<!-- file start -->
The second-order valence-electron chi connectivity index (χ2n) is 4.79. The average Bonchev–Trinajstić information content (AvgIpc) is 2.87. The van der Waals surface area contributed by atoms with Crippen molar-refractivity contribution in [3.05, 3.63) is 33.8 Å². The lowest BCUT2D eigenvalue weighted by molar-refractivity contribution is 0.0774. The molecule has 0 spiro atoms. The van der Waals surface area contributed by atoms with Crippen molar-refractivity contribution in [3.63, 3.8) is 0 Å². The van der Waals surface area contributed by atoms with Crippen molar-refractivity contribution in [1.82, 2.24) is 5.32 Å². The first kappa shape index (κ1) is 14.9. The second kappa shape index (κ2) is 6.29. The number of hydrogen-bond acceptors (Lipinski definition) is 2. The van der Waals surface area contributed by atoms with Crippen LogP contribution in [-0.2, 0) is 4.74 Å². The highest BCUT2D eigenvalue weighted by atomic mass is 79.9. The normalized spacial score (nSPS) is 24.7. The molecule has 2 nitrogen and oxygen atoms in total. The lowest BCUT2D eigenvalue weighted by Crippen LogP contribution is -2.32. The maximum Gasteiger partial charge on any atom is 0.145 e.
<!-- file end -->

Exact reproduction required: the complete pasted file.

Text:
The second-order valence-electron chi connectivity index (χ2n) is 4.79. The average Bonchev–Trinajstić information content (AvgIpc) is 2.87. The van der Waals surface area contributed by atoms with Crippen molar-refractivity contribution in [3.05, 3.63) is 33.8 Å². The lowest BCUT2D eigenvalue weighted by molar-refractivity contribution is 0.0774. The molecule has 0 spiro atoms. The van der Waals surface area contributed by atoms with Crippen molar-refractivity contribution in [3.63, 3.8) is 0 Å². The van der Waals surface area contributed by atoms with Crippen molar-refractivity contribution in [1.82, 2.24) is 5.32 Å². The first kappa shape index (κ1) is 14.9. The second kappa shape index (κ2) is 6.29. The number of hydrogen-bond acceptors (Lipinski definition) is 2. The van der Waals surface area contributed by atoms with Crippen LogP contribution in [-0.2, 0) is 4.74 Å². The highest BCUT2D eigenvalue weighted by atomic mass is 79.9. The normalized spacial score (nSPS) is 24.7. The molecule has 2 nitrogen and oxygen atoms in total. The lowest BCUT2D eigenvalue weighted by Crippen LogP contribution is -2.32. The maximum Gasteiger partial charge on any atom is 0.145 e.